Both Margaret and Murdo hail from the Isle of Lewis in Scotland’s Western Isles, and Scottish Gaelic is their first language. Margaret was brought up in Coll Uarach (Upper Coll), to the north of the town of Stornoway. Murdo is from Siadar a’ Chladaich, on the west coast of Lewis.

“We couldn’t have found a better duo to join us for the 30th annual U.S. Mòd and our first ACGA Fèis,” said Michael Mackay, chair of the event. “Margaret and Murdo both bring us a deep, rich background in Scottish Gaelic song, language and music that is literally unmatched.”

Murdo "Wasp" MacDonald
Murdo “Wasp” MacDonald

Both Margaret and Murdo have won top awards at the Royal National Mòd in Scotland. Murdo won the gold medal for traditional or sean-nòs singing in 1989 and Margaret the women’s gold medal in 1993. Margaret has performed around the world and has recorded three highly acclaimed albums, and collaborated on many more, particularly with Gaelic singer and piper Allan MacDonald.

In 2008 she was voted “Gaelic Singer of the Year” at the Scots Trad Music Awards and in 2011 was appointed “Musician in Residence” at Sabhal Mòr Ostaig, Scotland’s Gaelic College on the Isle of Skye. She has adjudicated competitions at the Royal National Mod in Scotland.

Murdo is best known for his singing, but he is also a highly regarded melodeon player. Both his parents were fine singers and he learned many songs from them as well as others in his community. His father and uncle both played the accordion and he began to learn at age seven.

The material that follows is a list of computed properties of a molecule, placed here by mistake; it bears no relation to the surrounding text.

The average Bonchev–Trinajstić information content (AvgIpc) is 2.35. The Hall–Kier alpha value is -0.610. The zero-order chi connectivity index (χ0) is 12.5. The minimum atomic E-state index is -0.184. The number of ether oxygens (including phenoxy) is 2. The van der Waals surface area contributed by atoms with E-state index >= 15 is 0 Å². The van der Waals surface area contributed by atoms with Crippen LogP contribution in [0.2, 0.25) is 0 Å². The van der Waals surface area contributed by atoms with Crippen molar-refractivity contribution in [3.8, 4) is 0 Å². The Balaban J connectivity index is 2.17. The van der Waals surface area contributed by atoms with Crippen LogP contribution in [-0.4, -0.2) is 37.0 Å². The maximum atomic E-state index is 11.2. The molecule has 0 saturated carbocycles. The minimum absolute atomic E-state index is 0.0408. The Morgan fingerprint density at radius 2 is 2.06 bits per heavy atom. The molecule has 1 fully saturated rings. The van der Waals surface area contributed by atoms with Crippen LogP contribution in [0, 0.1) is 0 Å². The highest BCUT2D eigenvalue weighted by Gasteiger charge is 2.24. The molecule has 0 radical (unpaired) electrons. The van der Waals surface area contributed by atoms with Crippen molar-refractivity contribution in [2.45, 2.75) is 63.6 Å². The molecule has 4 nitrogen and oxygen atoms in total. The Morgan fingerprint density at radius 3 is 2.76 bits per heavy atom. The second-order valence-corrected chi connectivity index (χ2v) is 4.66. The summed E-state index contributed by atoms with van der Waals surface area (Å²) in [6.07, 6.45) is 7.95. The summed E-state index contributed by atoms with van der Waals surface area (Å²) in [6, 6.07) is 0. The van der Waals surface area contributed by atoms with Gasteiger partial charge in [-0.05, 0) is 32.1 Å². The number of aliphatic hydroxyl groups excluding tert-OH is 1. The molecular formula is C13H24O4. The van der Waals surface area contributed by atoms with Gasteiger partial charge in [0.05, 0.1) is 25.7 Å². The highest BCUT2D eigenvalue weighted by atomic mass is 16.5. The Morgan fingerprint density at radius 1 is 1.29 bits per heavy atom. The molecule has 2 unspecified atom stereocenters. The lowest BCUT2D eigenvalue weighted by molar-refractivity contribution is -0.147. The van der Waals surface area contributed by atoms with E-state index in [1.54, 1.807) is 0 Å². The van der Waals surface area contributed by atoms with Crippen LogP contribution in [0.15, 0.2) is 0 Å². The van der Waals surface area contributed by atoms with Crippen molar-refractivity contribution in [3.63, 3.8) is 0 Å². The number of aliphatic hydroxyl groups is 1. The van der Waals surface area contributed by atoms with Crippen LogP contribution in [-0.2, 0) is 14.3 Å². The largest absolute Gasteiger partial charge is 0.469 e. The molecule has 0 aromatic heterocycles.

He won the Traditional Gold Medal at Scotland’s national Mòd in 1989, and his sean-nòs or old-style singing has gained acclaim in Scotland and abroad. He has led workshops in song and music at home on Lewis and elsewhere, recently focusing on the bards of Siadar a’ Chladaich.

In addition to judging the Mòd’s poetry, storytelling and song competitions, Margaret and Murdo will both present workshops during the ACGA Fèis. That will give Gaelic enthusiasts even more opportunity to learn from them and interact with them during the long Mòd weekend.

The US National Mòd, launched in Virginia in 1988, features competitions in Gaelic language arts, starting Friday evening, Sept. 22, and running all day Saturday, Sept. 23. The Fèis on Friday will feature workshops on Gaelic song, culture and instrumental music.

More details on the program for the twinned events, and registration, will be available shortly on this website and at https://usmod.wordpress.com. Contact US National Mòd Registrar Liam Cassidy at willbcassidy@gmail.com to reserve a space or for more information.

Congratulations to Our New Board Members

Congratulations to our newly elected Board members:

John Grimaldi continues on the Board, having already served three years.

Rachell Blessing returns to the Board after an absence of several years.

Mike Moffitt joins our Board for the first time.

Welcome to all three, and thanks to the ACGA members who voted in our election!